Kate Champion has kept a deliberately low profile since leaving Force Majeure, the dance-theatre company she founded in 2002 with her trailblazing debut, Same, Same But Different.
It’s been a year since she saw off her provocative, popular final show, Nothing To Lose , at Sydney Festival – a cleverly devised piece of dance theatre that challenged society’s prejudices about larger bodies by putting those bodies on stage.
During her sabbatical she has been reconnecting with family, and learning the art of gracefully declining offers to do more of what she is already known for.
When she was approached to direct the debut show for the newly created National Theatre of Parramatta, she had just one question. “I did say, ‘I hope you’re not just asking me to do the movement component?’ Because I could still be doing that with Force Majeure. But it wasn’t, it was [directing] a play. It was great to be approached to direct a play, no questions asked,” Champion says.
And not just any play. Swallow is the searing new work from Olivier Award-winning Scottish playwright Stef Smith. It’s a potent, smack-you-in-the-face play that received rave reviews at the Edinburgh Fringe Festival when it premiered last year. The Guardian UK described it as “utterly compelling”.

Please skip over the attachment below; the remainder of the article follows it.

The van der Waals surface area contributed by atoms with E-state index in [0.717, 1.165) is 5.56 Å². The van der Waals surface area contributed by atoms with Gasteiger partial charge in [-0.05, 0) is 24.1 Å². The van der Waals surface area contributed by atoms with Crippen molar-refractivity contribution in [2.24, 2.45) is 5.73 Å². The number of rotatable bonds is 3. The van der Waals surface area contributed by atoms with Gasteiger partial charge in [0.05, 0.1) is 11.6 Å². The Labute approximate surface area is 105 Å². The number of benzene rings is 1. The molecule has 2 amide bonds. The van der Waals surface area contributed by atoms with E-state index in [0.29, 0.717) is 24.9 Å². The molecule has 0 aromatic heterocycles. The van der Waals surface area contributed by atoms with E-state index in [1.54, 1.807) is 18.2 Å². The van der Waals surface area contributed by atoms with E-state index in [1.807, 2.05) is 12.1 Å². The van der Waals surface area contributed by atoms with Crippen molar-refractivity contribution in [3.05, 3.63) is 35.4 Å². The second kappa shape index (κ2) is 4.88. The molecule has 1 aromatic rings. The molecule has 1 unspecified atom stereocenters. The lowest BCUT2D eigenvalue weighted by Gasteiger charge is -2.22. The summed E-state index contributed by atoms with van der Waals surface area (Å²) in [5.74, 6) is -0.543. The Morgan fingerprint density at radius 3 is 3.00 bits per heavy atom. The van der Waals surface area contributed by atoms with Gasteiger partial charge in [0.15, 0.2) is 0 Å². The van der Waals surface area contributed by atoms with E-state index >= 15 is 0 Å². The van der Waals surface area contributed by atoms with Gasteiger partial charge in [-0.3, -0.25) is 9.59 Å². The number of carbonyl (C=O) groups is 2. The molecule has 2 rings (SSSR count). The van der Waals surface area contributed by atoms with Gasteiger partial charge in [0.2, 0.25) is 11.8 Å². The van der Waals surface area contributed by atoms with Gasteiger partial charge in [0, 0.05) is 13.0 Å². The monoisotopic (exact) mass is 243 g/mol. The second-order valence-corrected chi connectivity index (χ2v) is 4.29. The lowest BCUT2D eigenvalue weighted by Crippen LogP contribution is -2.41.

Using dark humour, Swallow takes a long, hard look at the lives of three women who are all at the point of crisis or transformation. “It’s a new play, a contemporary play, quite bold and written with no stage directions, so that immediately said ‘freedom’ to me,” says Champion. “There’s a licence for interpretation, and to make it truly fit locally.”
You may wonder why a UK play was selected to open a theatre based in Parramatta, but Champion – who is not part of the company itself – says it’s about presenting the best of Australian and international theatre, as well as pieces from western Sydney.
If she’s feeling the pressure of directing the inaugural show from a company that has stated clearly its determination to reshape the cultural scene in the west, she isn’t showing it.
“I can’t feel the responsibility of the whole company. Really, it’s about premiering a new play,” she says. “I think the company will need time to find what it is, and I just think it’s wonderful they’re being mavericks. Obviously there are risks from the get-go but, like Force Majeure, anything like this takes about three years to get established and find its identity. And you have to let it trip or go sideways until it all comes together. It does take time.”
In between Force Majeure shows, Champion was involved in other gigs. She has worked with Sydney Theatre Company, DV8, Australian Dance Theatre and Belvoir, to name a few. She was the associate director of Opera Australia’s 2013 production of Wagner’s Ring Cycle, and dabbled in commercial musical theatre, choreographing the world premiere of the 2004 stage show Dirty Dancing. That was due more to financial necessity than any great desire to reinvent herself in the commercial space.
If there’s one thing her time out taught her, it’s a determination to forge fresh creative partnerships, and seek out the new.
“I could so easily slip back into what I was doing since starting Force Majeure, which is absolutely not what I want to do,” she says. “I would love to have a stab at a festival, text-based work, and possibly film and TV, all of that interests me. It’s about seeking new challenges.”
Swallow runs at Riverside Theatres until April 30.